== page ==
May 21, 2021, by indybamra1
How To Look After Your Wellbeing When Starting a New Job
By Kirstin Barnard, Senior Careers Adviser Research Staff/ Postgraduate Research Students
Starting a new job can feel quite daunting, so looking after your wellbeing is paramount.
When we start a new job or role we can tend to throw everything at it and forget about looking after ourselves. However, I’ve outlined ways that you can carry on looking after yourself even in a new environment.
Seeking out others
Try and think about wellbeing strategies that have worked for you previously and think about other self-care strategies to help you maintain your wellbeing in the future. These new strategies could include, making the most of support mechanisms or networks in the workplace. For example, are there any groups that you could get involved in, or can you find a colleague who could mentor you in the workplace? This person will be an impartial figure for you and give you a safe space to develop and nurture your skills and strengths.
Taking time to reflect
It is so important to really understand ourselves and take time out from our work life to reflect on this. One way to do this is to focus on our strengths. Ask yourself what energises you in your current role, what makes you get out of bed in the morning, and what do you do first on your to-do list? Keeping a log of what you enjoy and what makes you feel good while doing them will help you with your self-awareness and decision-making in the future. Within any role, there will always be some tasks that don’t energise you. However, it’s about recognising those and playing to your strengths in the future.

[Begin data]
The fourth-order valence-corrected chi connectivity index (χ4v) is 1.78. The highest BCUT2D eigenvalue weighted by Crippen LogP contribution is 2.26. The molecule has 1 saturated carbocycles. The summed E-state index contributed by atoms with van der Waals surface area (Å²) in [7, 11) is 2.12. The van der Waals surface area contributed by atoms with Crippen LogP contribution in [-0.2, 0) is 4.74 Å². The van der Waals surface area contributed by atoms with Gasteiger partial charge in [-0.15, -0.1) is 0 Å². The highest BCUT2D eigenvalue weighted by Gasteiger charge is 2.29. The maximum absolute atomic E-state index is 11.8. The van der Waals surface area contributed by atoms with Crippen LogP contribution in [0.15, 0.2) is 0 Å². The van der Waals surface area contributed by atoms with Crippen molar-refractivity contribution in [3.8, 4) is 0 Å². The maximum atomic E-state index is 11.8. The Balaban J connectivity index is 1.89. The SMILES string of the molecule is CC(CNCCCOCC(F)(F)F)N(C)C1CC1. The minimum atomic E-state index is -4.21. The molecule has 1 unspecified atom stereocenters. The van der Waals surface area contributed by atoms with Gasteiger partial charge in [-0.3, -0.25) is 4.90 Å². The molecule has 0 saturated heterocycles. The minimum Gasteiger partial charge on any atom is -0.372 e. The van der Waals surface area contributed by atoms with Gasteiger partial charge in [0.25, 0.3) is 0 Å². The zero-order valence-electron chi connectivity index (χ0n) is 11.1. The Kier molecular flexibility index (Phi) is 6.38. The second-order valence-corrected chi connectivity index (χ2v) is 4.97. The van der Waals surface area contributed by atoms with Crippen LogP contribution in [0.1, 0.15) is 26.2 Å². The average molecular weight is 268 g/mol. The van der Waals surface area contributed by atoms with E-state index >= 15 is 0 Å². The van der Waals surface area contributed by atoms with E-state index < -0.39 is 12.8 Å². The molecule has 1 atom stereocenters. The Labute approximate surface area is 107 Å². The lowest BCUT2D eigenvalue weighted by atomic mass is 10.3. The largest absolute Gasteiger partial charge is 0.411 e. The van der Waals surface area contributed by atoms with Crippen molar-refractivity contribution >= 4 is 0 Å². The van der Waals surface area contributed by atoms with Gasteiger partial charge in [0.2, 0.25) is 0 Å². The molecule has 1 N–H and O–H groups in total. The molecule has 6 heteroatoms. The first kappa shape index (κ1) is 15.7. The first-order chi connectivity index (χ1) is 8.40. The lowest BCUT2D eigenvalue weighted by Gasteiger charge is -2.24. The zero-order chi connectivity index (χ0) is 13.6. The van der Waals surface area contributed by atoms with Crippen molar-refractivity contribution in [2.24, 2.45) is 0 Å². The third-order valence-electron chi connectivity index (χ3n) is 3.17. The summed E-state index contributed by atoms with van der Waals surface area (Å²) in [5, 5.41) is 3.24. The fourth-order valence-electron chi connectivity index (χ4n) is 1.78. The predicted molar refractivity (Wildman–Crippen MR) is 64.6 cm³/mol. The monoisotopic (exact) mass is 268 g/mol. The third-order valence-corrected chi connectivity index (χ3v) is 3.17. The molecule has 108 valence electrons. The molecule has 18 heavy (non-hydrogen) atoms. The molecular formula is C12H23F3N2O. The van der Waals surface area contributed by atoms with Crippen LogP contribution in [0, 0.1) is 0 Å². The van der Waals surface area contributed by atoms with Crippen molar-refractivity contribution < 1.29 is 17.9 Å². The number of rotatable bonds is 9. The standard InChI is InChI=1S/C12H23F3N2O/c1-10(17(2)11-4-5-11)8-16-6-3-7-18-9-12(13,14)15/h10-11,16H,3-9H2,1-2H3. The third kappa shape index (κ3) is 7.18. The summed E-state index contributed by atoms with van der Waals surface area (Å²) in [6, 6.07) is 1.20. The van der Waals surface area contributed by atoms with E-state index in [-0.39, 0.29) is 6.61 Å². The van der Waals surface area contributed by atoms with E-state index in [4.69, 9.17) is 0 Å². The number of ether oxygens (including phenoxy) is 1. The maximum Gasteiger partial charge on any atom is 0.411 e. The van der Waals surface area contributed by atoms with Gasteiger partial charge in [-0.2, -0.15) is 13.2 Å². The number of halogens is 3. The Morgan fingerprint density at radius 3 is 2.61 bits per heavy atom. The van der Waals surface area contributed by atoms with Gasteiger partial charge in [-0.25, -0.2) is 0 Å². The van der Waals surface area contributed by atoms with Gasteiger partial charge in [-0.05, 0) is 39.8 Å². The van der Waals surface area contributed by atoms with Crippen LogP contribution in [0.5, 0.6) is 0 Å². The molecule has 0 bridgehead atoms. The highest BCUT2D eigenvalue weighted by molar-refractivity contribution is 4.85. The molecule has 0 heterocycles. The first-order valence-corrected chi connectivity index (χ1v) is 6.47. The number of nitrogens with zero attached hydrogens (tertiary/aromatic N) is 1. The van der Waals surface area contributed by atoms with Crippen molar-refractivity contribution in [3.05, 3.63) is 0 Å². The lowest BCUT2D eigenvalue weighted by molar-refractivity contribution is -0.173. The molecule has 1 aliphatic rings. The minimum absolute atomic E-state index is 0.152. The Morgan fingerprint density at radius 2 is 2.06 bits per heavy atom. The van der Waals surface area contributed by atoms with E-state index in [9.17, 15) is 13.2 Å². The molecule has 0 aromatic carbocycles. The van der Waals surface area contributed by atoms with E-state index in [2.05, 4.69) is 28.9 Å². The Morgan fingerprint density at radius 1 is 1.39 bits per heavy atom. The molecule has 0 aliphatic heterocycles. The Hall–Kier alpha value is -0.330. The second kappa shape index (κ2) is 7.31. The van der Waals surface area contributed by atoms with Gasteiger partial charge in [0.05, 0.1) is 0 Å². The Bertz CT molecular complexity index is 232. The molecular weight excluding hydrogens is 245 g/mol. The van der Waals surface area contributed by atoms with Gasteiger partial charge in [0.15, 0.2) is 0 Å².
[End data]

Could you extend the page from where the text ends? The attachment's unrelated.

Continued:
Maximising time outside of the job
It’s important to make time to rest and maintain or develop interests and friendships that will support your wellbeing, as well as taking annual leave and ensuring that you aren’t working excessive hours!
Don’t stop doing the things you love and enjoy outside of study and work; this is key to keeping a work-life balance that you may have nurtured at university. This is an area we sometimes neglect as a new job or role can feel all-consuming. It can take six months to settle into a new job, so being kind to yourself is important. Most people I speak to in a careers appointment talk about wanting to gain a good work-life balance, as a high priority for future career planning. This can be achieved by taking control of what you enjoy and listening to yourself.
Avoiding unhealthy workplace cultures
In competitive work environments, this can quickly spiral out of control with people often feeling that they ‘should be able to do this’ and they ‘should be able to cope with the workload.’
This internal dialogue can often have an impact on your confidence and lead to feelings of stress. When you have these feelings, recognise them, and put strategies into place to stop them from spiralling. Speak to your manager or trusted colleague if you are having these thoughts and feelings, as this can really help to change the behaviour and relieve some of the pressure you may be putting on yourself.
If a workplace culture feels overwhelming, it may not be a good fit for you. Maybe it’s time to think about whether the role is right for you in the long term. Remember how would you advise someone else to look after themselves if they asked for your advice? Don’t forget to take your own advice!
Finally, do your research into future companies or roles that you are applying to, this is so important in enabling you to make a well-informed decision. It’s also good practice for your future career planning.
You’re not alone when it comes to feeling overwhelmed or worried about starting a new career or job, it’s natural to feel like this. Remember that you can use our services for life – book an appointment with a member of our Careers team to talk through any of your career concerns.
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